President Trump’s contention that this will be under control in a couple of weeks and America will be back in business by April has been treated with the contempt it deserves, with many observers looking to New York State Governor Andrew Cuomo as the most direct and concise commentator on the crisis as his state battles with being the most affected state in the country.

Gyrations in the dollar index continue as the market reacts to the myriad of activity that surrounds the dollar.

Yesterday, the $2 trillion package of monetary support was reinforced by a package of fiscal measures agreed by Congress despite the President’s misgivings. This calmed markets somewhat, but the underlying issue remains. Cuomo made a highly salient point that there is no stockpile of respirators that Washington can simply access. They must be manufactured and that is taking time.

The calming effect of the package of measures soon dissipated and the market’s concerns have returned.

Yesterday, the dollar index fell to a low of 100.84 and it has continued to lose ground overnight reaching a low so far (0530GMT) of 100.61

Will virus reaction drive a shift to the right?

The World Bank and IMF confirmed that the Covid-19 pandemic will lead to a global recession later in 2020 but singled out the Eurozone for a special mention. The fact that the economy was weakening prior to the outbreak has been exacerbated, but the measures taken to combat the virus, both socially and economically, will lead the economy into a deep and long drawn out recession.

Market analysts have discounted, to a certain extent, the depth of the recession with a wait and see attitude, but it is the length of the downturn and how it will affect nations who will not receive bailouts as they did, however painful, following 2008/9.

With the Growth and Stability Genie out of the bottle it may prove difficult if not impossible for Brussels to regain a degree of control over budget deficits.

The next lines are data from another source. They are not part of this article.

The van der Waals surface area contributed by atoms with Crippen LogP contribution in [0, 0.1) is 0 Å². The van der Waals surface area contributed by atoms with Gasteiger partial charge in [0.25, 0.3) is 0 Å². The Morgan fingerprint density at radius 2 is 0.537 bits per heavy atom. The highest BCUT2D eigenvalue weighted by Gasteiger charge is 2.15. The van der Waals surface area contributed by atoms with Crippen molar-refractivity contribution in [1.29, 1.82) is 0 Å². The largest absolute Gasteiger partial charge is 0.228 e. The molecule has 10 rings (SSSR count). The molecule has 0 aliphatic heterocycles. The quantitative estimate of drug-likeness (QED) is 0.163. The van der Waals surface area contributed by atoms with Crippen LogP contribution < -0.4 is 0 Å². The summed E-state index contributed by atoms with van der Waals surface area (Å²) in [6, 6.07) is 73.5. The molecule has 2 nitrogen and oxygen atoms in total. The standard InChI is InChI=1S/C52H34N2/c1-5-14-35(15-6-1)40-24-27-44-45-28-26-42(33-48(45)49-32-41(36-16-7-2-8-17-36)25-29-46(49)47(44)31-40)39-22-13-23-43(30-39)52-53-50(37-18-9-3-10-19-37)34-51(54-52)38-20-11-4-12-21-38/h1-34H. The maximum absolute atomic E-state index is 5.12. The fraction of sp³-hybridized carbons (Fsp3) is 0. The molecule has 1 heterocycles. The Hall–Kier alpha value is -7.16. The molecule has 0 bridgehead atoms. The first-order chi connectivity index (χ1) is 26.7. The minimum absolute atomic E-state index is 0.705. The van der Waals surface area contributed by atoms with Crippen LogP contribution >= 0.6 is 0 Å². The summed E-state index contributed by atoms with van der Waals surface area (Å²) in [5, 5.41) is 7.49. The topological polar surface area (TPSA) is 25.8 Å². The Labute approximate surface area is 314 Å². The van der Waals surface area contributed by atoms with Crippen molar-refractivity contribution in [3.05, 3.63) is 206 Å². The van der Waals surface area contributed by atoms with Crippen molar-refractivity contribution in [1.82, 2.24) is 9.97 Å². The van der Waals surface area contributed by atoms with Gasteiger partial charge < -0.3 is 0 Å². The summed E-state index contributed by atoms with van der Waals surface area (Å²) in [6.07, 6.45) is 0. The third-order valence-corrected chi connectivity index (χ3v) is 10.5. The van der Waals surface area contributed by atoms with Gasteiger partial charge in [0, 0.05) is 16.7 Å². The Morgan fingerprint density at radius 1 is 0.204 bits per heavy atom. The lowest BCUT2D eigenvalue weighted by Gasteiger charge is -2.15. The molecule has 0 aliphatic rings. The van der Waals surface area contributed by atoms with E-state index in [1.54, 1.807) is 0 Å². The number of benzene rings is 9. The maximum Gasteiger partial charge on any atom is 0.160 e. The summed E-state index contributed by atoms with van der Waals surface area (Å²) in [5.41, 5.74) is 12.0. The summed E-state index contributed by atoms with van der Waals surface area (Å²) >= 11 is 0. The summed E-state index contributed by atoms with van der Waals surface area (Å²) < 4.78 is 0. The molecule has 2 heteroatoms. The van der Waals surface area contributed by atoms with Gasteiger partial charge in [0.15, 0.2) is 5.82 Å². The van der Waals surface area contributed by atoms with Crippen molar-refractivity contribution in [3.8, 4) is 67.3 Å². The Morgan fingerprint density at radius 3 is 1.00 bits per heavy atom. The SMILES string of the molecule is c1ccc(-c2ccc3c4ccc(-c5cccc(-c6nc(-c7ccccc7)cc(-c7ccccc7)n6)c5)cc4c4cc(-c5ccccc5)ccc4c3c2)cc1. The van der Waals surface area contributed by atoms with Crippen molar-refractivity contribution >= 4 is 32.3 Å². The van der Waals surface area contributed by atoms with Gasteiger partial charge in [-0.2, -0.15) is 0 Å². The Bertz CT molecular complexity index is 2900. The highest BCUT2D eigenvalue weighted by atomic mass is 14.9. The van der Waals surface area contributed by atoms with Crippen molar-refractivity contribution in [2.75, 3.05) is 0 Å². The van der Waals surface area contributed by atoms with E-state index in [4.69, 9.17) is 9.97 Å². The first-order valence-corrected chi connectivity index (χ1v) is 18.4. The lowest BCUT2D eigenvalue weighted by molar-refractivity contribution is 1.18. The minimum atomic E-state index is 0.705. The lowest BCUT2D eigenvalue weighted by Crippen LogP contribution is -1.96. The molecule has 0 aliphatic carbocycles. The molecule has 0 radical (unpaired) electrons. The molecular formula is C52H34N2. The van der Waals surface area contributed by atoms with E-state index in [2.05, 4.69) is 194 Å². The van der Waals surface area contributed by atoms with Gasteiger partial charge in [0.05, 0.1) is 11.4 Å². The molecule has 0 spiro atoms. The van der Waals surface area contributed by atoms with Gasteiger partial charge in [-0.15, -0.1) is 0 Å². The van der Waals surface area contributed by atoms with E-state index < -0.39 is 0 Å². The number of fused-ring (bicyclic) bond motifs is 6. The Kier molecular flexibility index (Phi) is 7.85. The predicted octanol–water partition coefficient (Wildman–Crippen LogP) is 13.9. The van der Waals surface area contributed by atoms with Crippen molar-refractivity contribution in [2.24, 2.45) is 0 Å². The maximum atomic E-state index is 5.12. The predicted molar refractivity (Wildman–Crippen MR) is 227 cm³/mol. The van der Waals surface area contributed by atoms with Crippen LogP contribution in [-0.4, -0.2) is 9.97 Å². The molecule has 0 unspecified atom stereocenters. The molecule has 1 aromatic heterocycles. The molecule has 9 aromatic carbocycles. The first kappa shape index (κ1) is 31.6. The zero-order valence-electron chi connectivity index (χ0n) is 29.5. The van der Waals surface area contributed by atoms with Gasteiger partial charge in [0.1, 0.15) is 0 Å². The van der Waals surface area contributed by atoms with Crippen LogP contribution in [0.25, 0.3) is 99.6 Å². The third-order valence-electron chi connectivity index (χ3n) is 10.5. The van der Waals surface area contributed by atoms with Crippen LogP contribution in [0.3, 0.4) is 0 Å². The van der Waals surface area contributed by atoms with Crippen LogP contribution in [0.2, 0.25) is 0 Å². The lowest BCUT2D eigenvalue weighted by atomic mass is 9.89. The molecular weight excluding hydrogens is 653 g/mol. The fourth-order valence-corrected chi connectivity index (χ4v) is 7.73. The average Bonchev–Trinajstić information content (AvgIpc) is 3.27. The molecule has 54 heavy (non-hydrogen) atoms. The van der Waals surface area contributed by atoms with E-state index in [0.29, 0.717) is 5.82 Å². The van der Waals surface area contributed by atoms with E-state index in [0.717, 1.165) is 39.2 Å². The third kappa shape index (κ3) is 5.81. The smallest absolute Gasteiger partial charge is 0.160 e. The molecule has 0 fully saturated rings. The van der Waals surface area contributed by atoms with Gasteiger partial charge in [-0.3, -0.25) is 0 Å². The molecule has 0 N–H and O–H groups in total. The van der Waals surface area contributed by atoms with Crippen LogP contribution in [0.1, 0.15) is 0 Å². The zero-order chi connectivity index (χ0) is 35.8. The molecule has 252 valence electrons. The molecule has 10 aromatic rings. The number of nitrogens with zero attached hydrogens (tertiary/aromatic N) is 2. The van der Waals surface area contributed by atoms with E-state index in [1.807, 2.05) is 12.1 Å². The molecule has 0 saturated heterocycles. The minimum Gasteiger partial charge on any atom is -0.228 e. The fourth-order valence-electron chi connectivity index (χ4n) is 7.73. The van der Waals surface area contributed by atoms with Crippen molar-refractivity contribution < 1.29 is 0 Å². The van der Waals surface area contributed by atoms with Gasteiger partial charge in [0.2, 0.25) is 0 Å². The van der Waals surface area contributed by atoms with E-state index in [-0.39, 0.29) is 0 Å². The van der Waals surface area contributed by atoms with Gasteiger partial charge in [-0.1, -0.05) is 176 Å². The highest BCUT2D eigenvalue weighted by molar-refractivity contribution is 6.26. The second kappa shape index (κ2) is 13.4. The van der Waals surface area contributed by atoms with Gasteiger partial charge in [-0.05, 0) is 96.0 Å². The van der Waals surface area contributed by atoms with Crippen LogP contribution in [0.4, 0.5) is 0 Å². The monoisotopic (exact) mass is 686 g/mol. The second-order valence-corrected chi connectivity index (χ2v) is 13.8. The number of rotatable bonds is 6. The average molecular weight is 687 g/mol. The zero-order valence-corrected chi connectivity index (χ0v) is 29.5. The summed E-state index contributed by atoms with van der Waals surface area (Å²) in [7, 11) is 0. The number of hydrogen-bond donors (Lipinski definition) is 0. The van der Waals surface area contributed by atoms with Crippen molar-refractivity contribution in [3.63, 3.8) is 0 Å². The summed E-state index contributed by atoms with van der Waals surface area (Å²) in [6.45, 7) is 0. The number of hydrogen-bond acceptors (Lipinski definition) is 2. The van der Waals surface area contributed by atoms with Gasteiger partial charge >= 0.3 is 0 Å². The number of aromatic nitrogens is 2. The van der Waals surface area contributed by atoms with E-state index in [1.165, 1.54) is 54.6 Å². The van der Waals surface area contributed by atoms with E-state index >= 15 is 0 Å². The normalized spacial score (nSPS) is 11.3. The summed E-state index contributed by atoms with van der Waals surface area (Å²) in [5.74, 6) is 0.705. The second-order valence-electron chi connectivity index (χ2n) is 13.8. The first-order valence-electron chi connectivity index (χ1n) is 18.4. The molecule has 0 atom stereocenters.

While Germany has also joined the fold regarding deficit funding, it is staunchly opposed, as a matter of national pride, to become involved in supporting or guaranteeing pan-eurozone debt. That means that Eurobonds will not be issued which would carry the joint and several guarantee of each of the 19 eurozone members.

It is entirely possible that the recession could last well into next year, possibly for the entire year. The market is considering the worst and is pessimistic that the Central Bank has the will, or the tools, to perform sufficiently radically to slow any downturn.

Yesterday’s data was a little less concerning than the previous day’s activity indexes. Each aspect of the ZEW index fell but not so far as to be alarming.

The single currency saw gains on the back of dollar weakness. It rose to a high of 1.0894, closing at 1.0888

Have a great day!
About Alan Hill

Alan has been involved in the FX market for more than 25 years and brings a wealth of experience to his content. His knowledge has been gained while trading through some of the most volatile periods of recent history. His commentary relies on an understanding of past events and how they will affect future market performance.”